Introduction

Ancient Skepticism, Voluntarism, and Science

In: International Journal for the Study of Skepticism
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  • 1 University of Notre Dame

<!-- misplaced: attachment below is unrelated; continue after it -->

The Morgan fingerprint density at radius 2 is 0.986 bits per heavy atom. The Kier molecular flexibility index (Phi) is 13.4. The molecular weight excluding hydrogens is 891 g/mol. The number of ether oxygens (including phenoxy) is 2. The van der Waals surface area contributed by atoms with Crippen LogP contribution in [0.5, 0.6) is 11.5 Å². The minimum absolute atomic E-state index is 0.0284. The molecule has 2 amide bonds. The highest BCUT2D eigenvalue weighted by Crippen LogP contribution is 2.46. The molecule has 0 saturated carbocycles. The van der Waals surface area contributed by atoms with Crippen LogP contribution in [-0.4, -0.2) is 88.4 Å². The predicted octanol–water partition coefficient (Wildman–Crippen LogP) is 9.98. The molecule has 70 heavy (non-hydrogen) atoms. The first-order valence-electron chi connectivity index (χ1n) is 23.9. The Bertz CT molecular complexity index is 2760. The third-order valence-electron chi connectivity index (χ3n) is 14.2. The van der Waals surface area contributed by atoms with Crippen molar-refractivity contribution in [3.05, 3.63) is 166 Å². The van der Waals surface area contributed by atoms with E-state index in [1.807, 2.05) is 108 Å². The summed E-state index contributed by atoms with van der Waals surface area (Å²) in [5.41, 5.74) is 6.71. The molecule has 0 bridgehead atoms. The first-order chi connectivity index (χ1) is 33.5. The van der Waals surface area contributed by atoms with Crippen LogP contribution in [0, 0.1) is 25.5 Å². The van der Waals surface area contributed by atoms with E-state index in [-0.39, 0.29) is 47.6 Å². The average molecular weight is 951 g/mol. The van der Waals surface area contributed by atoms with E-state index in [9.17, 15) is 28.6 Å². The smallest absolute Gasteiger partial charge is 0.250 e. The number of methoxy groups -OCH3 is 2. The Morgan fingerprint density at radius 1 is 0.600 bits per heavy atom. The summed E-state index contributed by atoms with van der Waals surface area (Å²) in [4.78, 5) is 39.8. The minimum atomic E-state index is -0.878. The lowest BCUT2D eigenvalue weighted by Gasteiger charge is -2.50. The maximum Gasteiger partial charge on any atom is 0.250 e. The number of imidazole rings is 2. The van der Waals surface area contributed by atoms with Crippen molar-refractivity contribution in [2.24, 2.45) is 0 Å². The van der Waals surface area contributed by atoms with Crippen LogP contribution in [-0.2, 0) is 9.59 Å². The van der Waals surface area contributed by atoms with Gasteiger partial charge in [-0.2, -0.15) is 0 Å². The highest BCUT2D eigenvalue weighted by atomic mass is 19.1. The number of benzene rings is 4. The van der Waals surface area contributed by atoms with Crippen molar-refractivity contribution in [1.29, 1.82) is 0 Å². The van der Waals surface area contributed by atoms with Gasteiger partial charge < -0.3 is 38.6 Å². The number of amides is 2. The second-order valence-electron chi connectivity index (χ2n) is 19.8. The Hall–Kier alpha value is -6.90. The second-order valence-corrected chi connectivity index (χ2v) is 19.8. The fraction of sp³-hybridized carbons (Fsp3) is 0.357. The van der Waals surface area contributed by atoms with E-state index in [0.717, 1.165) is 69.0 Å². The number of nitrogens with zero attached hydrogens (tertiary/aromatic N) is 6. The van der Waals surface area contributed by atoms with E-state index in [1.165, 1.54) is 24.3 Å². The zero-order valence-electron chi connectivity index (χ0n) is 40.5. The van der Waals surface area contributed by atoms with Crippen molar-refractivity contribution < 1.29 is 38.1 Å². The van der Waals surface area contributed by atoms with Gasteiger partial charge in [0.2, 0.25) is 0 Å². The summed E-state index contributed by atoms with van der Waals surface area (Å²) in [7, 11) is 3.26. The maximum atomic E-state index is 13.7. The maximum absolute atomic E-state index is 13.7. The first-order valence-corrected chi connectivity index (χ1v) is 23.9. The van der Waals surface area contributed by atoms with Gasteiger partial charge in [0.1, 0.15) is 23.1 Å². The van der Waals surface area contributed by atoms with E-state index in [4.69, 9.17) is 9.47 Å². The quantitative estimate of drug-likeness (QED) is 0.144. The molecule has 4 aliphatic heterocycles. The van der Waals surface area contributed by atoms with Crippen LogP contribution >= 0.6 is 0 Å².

In this introduction, I motivate the project of examining certain resonances between ancient skeptical positions, especially Pyrrhonism, and positions in contemporary epistemology, with special attention to recent work in the epistemology of science. One such resonance concerns the idea of suspension of judgment or belief in certain contexts or domains of inquiry, and the reasons for (or processes eventuating in) suspension. Another concerns the question of whether suspension of belief in such circumstances is voluntary, in any of the senses discussed in current work on voluntarism in epistemology, which informs recent discussions of how voluntarism regarding epistemic stances may shed light on positions like scientific realism and antirealism. The aim of this special issue is thus to explore certain analogies and disanalogies between ancient and contemporary debates about skepticism, and to consider whether and to what extent the former can provide insight into the latter.

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